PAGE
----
It’s a good thing that a few Wizards felt disrespected, too, and helped their team wake up from an ever-lurking slumber. Gortat led the way with 22 points on 16 shots, Wall with 21 on 11 shots, and Pierce with 17 on seven shots. And then Gooden led the Wizards in free throw attempts (6) and makes (5).

No one will blame Wittman’s team for eating what’s available to kill. Washington has now won five-of-seven games, taking advantage of a lackluster Pistons team, the depleted Heat, Hornets, and Grizzlies, and on Saturday night a spent Kings team (after the Wizards were DOA in the first half).

“Glad We Got The Win, Are You?” wondered team owner Ted Leonsis on his blog about the Grizzlies game, adding:

“We played short handed last night with Nene, Kris Humphries and Garrett Temple all not available. Memphis was short handed as well.”

After a big comeback victory became a blowout on over Sacramento on Saturday, Leonsis blogged:

“Go figure. We trailed at half time by 18 and won by 16. According to league stats, that hadn’t happened since 1948. A sold out crowd saw something quite rare and unique.

“The tale of the tape would show that we played much more aggressive defense in the second half, and that we won the game by shooting 50 percent from the 3 point arc going 13 for 26.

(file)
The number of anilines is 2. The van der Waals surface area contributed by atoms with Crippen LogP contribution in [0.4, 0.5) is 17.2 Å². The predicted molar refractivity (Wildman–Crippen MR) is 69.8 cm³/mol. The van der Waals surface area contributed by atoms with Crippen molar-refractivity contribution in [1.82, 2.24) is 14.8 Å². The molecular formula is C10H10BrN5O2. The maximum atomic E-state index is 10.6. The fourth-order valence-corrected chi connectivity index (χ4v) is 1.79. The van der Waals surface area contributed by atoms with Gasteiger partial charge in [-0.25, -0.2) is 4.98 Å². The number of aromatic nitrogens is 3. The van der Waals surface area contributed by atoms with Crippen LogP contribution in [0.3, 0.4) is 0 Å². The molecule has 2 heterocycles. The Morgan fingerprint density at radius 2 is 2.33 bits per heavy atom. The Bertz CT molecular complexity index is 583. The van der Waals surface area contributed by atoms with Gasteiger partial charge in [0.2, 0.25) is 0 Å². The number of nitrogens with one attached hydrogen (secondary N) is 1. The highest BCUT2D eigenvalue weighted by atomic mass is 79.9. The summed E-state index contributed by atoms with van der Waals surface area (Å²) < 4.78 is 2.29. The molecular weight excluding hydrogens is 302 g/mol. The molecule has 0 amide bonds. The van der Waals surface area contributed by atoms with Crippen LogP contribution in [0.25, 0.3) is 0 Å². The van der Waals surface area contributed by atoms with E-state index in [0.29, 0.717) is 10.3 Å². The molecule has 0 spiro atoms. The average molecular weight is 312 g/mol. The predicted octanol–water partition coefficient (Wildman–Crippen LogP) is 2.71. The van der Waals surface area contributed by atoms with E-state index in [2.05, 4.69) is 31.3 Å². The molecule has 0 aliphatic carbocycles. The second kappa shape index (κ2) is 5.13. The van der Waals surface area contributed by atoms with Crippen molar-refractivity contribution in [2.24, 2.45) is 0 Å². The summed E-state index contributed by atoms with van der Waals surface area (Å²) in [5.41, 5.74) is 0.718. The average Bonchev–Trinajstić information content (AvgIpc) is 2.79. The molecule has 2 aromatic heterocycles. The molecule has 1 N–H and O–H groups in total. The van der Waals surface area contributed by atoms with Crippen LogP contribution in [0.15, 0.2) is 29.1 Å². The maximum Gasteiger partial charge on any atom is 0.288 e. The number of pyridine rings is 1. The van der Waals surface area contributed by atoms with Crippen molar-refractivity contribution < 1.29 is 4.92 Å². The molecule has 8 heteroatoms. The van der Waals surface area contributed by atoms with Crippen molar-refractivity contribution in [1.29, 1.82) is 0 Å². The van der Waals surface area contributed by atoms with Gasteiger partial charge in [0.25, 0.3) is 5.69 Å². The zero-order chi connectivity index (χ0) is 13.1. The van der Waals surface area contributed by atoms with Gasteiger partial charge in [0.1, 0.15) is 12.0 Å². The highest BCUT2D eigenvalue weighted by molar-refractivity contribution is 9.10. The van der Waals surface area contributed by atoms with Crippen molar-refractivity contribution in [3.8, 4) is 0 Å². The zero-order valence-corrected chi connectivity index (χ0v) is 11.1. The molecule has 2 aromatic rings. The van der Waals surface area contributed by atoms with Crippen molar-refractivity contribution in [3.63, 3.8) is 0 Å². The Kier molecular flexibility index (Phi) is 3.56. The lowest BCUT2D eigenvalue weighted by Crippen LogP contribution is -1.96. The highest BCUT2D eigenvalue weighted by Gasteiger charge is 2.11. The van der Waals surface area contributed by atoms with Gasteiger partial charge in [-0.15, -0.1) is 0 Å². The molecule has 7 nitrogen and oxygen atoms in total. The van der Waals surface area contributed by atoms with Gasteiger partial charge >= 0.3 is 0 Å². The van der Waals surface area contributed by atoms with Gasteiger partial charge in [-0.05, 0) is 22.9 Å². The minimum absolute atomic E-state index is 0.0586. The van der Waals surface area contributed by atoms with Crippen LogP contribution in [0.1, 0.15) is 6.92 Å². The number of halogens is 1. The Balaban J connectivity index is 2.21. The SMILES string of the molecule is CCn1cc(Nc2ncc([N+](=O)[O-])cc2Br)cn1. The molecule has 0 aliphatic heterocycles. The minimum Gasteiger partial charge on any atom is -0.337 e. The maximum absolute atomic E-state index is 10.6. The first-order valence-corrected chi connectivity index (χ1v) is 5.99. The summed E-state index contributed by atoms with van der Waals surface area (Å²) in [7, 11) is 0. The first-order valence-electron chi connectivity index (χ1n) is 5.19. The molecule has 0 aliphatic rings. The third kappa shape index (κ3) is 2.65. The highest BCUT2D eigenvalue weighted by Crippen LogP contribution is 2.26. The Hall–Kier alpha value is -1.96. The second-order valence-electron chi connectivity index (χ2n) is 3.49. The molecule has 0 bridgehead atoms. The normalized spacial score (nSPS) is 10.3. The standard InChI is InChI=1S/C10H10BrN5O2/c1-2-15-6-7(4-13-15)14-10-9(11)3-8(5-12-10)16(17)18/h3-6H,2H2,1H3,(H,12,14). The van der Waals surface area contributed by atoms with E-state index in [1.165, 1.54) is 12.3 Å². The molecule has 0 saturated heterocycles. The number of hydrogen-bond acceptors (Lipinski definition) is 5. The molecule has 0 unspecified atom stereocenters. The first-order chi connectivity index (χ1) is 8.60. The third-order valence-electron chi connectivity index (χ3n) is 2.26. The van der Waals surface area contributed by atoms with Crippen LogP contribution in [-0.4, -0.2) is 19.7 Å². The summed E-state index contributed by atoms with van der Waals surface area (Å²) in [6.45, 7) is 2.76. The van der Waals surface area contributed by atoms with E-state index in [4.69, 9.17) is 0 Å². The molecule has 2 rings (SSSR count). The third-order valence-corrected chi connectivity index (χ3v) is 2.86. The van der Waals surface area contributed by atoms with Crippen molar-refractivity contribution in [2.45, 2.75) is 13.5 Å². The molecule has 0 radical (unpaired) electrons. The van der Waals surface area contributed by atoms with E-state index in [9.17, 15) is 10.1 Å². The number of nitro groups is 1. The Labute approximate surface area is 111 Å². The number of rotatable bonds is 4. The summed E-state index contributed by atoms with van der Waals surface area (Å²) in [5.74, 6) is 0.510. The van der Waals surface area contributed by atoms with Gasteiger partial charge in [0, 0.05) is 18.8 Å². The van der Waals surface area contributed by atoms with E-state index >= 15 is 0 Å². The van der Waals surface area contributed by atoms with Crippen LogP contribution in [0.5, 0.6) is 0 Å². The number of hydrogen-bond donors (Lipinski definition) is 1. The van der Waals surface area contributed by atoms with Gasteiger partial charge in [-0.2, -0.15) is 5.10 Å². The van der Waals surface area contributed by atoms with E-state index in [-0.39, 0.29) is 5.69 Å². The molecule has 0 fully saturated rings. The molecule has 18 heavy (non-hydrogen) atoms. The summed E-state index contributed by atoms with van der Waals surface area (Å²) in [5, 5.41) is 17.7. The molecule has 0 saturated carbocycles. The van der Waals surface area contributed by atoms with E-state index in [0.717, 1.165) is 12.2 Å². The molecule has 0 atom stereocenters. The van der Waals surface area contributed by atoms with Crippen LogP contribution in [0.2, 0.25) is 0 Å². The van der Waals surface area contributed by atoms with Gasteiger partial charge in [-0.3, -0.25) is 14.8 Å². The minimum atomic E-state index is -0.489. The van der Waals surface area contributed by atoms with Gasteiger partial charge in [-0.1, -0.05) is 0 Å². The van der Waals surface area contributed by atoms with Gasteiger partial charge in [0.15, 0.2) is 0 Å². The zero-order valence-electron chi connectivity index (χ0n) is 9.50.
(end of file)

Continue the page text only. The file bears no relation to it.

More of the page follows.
“And our best player really stepped up, John Wall took the team on his back and turned the game around.”

He also added: “I wont bother to link to tweets from some of the bloggers that cover our team.”

Big Brother is observing; no narrative is safe. Everyone will be watching the Wizards over the next five games, including themselves (players and coaches on the front lines), self-reflectively. The third best team in the Western Conference, the Portland Trail Blazers, comes to town on Monday before Washington embarks on a four-game, six-night West Coast trip versus the surging Jazz, strong Clippers, revenge-seeking Kings, and intimidating Warriors.

Opportunity won’t be short for Washington heading down the stretch. It sure is tempting to judge the Wizards at every turn—we either must decide if every game is important or not. If they are able to show true growth when it counts, then no one will care about the time Washington picked on opponents they’ve proven capable of picking on, when convenient.

Washington’s offense is sometimes left adrift (just as long as the defense flies over in its cargo plane, dropping timely rations)—i.e., the offense will take care of itself. Pixels about an inconsistent and offensively inefficient team trying to find the chutzpah to overcome what’s against them are the same. If the Wizards win, the words will take care of themselves.

  1. Per player tracking stats.
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Kyle Weidie
Founder / Editor / Reporter / Writer at TAI
Kyle founded TAI in 2007 and has been weaving in and out the world of Wizards ever since, ducking WittmanFaces, jumping over G-Wiz, and avoiding stints on the DNP-Conditioning list. He has covered the Washington pro basketball team as a member of the media since 2009. Kyle currently lives in Brooklyn, NY with his wife, loves basketball, and has no pets.